Following releases on Jealous God and Return To Disorder, you have a new EP out on Pinkman where you're using your voice more. You mentioned being inspired by Meredith Monk. Can you talk about the creative development of your work, and the use of your voice as such?

TM: My first releases were pretty dry, minimalistic, almost ascetic, I’d say. Simple, at least. And I think it was a necessary step to rebuild my sound. Focusing on fewer elements and finding the core, like the skeleton, of what would be my music. But I slowly got more confident and wanted to try out new stuff, make my tracks thicker and slightly more complex, build my style slowly. And the first thing that instantly came to my mind was using a microphone. I willingly say “using a microphone” and not “singing” because I don’t consider what I do as proper singing.

I like the sound of voices: from spoken word to screaming, making random noises or breathing. I’ve always been fascinated by minimalistic and “un-musical” ways of using human voice in music. My parents listened to Meredith Monk records when I was a kid and it really struck me. It was so primal and pure, like listening to what was before music, to the core of musical emotions. Pure and way more powerful than anything I could have listened to before. It has stuck with me. Letting go of this “message” trap of lyrics; even though Meredith Monk’s music definitely has some message, and even stronger one than words. But finding one that is deeper than a purely intellectual construction of words, just a pure meaning, unperverted. This is why I never write or even “sing” any real sentences, just raw words, improvised. I’m careful with real “lyrics” and their meanings. I want to reach something deeper, almost unconscious.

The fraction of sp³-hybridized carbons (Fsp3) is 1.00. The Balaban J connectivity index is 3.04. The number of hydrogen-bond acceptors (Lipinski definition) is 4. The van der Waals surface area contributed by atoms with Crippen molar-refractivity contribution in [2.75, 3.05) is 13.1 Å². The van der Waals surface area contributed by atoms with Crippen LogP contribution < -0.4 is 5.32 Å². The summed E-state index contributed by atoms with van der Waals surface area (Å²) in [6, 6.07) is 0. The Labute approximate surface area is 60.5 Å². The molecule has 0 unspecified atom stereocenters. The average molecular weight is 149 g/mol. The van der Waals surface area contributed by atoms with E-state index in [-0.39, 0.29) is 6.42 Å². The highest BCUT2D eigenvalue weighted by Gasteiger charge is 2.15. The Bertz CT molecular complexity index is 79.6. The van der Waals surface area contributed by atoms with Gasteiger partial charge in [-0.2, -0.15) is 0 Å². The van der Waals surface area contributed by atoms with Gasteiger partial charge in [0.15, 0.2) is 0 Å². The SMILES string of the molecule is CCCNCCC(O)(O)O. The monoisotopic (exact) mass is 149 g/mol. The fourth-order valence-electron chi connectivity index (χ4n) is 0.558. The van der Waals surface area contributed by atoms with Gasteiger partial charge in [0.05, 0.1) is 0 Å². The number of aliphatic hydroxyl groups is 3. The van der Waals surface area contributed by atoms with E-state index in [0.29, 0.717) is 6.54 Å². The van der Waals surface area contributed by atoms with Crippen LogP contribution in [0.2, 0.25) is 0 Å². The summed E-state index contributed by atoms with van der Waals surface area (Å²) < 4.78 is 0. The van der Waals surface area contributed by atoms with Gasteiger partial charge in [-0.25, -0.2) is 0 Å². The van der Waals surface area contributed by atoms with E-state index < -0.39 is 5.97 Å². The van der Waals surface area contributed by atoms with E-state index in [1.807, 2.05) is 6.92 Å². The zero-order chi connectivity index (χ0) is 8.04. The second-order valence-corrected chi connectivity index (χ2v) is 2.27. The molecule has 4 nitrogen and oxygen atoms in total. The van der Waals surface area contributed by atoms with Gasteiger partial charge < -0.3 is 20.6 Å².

Can you talk about some of the inspirations behind the project?

My main inspirations have always pretty much stayed the same. A minimalistic, melancholic, repetitive, naïve and dark approach to club music. Films have also always been very decisive. I studied cinema and I work on a film festival for a part of the year. Images have been as present as sounds in my aesthetic approach to music. Visceral and radical ways of filmmaking have always fascinated me. Bresson, Costa, Akerman or Weerasethakul have always influenced me, in different ways. Their stripped-down approach and obsession for what we cannot see had a huge impact on me.